Please note: This article was published more than one year ago. The facts and conclusions presented may have since changed and may no longer be accurate. Questions about personal health should always be referred to a physician or other health care professional.
WEDNESDAY, Nov. 14 (HealthDay News) -- Breast-feeding in the first three months of life appears to help shield children from developing food allergies.
That's just one of a number of findings on food allergies scheduled to be presented this week at the annual meeting of the American College of Allergy, Asthma and Immunology in Dallas.
Research has determined a possible role for food allergy prevention strategies in high-risk children, including maternal food avoidance in pregnancy, breast-feeding, maternal food avoidance while breast-feeding, use of hypoallergenic formulas, delayed introduction of allergenic foods and probiotics, noted one expert.
"A review of 18 studies demonstrates a significant protective effect of exclusive breast-feeding for at least three months for children with high risk for atopy (genetic tendency to develop allergic diseases) against the development of atopic dermatitis and early childhood asthma-like symptoms," Dr. Robert Wood, international health director for pediatric allergy and immunology at Johns Hopkins School of Medicine, said in a prepared statement.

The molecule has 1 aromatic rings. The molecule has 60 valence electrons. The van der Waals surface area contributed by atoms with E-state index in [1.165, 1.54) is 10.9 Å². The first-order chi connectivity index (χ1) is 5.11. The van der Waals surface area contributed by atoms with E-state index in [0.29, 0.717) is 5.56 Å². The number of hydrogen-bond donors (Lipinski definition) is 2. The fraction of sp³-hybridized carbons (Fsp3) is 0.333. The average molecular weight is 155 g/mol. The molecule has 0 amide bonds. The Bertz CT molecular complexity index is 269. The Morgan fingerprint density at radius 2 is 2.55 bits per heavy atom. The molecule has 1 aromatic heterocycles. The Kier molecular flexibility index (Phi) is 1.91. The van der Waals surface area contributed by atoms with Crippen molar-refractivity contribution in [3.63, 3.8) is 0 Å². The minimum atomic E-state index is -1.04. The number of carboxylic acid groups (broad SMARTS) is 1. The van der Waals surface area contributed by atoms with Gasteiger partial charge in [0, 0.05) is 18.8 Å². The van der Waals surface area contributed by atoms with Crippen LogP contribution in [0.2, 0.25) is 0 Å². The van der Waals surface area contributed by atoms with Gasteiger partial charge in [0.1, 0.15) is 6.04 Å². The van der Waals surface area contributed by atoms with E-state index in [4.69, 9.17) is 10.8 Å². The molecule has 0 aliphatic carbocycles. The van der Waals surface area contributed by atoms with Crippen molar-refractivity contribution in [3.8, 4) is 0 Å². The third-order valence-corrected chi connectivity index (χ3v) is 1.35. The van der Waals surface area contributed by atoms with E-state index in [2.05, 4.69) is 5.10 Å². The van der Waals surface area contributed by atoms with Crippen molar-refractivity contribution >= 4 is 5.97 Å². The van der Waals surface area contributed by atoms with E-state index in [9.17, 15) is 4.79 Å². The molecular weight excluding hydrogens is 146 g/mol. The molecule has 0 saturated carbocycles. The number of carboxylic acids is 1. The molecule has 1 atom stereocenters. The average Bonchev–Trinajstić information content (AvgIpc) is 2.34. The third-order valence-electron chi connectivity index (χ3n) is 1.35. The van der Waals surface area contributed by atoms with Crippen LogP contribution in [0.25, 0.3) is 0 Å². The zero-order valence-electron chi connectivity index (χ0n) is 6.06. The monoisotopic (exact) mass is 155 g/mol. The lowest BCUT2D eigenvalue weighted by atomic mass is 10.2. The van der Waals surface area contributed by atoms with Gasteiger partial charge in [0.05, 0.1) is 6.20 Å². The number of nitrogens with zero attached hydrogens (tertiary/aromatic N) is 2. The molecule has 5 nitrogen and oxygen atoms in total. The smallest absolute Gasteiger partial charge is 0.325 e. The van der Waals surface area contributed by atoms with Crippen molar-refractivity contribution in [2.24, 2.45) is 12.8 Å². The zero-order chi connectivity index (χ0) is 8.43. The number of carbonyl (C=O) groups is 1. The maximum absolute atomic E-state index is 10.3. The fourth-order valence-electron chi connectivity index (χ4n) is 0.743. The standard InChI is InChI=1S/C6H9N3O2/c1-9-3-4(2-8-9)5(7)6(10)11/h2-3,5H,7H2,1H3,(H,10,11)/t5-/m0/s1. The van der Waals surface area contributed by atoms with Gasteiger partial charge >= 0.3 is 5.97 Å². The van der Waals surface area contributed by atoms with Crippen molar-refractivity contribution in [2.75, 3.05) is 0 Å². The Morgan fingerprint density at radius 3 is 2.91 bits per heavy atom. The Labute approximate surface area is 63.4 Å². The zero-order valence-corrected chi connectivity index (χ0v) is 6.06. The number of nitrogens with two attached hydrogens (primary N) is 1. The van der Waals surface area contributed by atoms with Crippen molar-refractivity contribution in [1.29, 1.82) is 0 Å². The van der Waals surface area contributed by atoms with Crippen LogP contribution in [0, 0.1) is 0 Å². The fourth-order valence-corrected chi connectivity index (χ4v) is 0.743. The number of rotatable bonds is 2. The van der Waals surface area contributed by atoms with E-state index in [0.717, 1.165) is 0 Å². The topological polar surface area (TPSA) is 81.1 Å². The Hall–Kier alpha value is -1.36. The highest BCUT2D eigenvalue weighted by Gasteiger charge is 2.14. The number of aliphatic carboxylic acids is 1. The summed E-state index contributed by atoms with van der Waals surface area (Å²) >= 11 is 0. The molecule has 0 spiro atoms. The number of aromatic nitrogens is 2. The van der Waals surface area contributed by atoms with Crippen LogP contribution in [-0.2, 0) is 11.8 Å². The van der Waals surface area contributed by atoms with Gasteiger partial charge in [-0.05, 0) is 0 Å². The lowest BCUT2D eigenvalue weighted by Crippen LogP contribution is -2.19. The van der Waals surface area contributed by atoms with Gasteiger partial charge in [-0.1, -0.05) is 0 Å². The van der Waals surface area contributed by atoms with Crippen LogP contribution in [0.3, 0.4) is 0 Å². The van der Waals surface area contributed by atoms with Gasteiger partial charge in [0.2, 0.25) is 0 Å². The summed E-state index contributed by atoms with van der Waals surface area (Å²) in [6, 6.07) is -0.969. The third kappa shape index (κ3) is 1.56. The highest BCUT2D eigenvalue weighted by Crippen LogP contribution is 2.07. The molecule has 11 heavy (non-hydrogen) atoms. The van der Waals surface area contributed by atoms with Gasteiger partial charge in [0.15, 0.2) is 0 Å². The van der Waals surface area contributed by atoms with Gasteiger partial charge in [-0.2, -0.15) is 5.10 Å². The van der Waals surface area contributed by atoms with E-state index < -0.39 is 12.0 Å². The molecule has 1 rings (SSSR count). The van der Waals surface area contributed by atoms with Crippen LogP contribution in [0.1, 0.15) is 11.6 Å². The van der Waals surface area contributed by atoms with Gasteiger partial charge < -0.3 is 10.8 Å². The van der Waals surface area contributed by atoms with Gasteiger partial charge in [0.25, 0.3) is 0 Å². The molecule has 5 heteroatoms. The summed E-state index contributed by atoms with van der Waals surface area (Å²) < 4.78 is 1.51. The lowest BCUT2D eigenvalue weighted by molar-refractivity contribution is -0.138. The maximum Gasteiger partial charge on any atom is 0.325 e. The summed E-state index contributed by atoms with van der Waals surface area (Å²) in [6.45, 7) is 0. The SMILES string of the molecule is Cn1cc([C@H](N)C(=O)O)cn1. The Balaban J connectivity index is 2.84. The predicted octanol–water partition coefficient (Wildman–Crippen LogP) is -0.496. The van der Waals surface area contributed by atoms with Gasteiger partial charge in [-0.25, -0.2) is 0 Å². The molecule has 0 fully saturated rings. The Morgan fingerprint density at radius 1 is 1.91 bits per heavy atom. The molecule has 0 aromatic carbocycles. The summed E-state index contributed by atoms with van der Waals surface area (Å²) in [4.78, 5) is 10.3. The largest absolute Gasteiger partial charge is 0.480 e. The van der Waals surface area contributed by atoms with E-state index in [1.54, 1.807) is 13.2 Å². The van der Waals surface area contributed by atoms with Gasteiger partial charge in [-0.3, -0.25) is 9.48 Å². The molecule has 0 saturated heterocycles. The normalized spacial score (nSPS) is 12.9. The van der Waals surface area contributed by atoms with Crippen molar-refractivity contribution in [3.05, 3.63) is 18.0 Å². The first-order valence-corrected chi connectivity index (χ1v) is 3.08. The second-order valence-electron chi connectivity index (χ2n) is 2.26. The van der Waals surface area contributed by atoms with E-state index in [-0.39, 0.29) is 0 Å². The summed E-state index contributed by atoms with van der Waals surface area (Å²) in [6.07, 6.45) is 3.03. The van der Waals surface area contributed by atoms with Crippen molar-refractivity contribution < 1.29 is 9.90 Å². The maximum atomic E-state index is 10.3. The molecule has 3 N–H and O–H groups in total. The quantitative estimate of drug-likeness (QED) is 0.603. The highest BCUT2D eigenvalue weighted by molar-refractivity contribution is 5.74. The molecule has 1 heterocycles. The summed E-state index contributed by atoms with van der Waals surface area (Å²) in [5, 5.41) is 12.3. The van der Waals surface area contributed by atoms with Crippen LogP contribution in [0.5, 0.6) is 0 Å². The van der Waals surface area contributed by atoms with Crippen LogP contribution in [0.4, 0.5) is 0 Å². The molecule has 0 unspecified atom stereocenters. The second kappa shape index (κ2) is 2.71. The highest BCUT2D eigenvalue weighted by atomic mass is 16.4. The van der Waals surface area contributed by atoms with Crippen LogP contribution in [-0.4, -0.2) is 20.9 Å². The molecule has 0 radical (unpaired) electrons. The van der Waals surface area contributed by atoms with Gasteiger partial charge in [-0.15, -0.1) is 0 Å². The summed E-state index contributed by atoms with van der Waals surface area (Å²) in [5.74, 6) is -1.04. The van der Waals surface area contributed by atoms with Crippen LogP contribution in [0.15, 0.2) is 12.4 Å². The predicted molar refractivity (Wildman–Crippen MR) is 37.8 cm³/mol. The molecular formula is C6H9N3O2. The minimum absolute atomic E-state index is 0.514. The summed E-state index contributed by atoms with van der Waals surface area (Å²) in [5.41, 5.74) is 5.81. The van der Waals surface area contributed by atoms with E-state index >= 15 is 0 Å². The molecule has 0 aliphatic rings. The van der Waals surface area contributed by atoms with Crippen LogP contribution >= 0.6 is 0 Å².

He offered a number of recommendations for children at high risk of allergic diseases:
In a planned presentation about allergies and dietary restrictions, another expert noted that a person may have an allergy to one member of a food family, but may be able to eat other members of the same food family.
For example, one study on nine common fish found cross-reactivity and allergenicity were highest among cod, salmon and pollack and lowest among halibut, flounder, tuna and mackerel. Another study on edible nuts found cross-reactivity was strong among walnut, pecan and hazelnut; moderate among cashew, pistachio, Brazil nut and almond; and extremely low between peanut and tree nuts.
"You may be allergic to a particular part of a food, but not to another part," Dr. Sami Bahna, chief of allergy and immunology at Louisiana State University in Shreveport, said in a prepared statement.
Another expert said doctors need to consider food allergy as a potential cause of gastrointestinal or dermatological symptoms in patients.
"The eosinophilic gastrointestinal disorders (EGID) which may affect the esophagus, stomach, colon and rectum are mostly chronic and recurrent disorders that adversely impact quality of life for patients and families," Dr. Amal Assa'ad, director of the Food Allergy & Eosinophilic Disorders Clinic at Cincinnati Children's Medical Center, said in a prepared statement.
"Patients with EGID have a high rate of sensitization to food and environmental allergens, and many of them have a high rate of clinical symptoms with various food ingestions. A subset of patients respond to removal of major food allergens from their diet," Assa'ad said.
"EGID management often requires multiple specialists, including the primary physician, allergy and immunology, gastroenterology, nutrition and psychology," she noted.
The U.S. National Institute of Allergy and Infectious Diseases has more about food allergy.
-- Robert Preidt
SOURCE: American College of Allergy, Asthma and Immunology, news release, Nov. 14, 2007
Last Updated: Nov. 14, 2007
Copyright © 2007 ScoutNews, LLC. All rights reserved.
May 23: Catching Cancer Early
Screening for lung cancer with low dose CT instead of chest x-ray can save lives, a new study finds.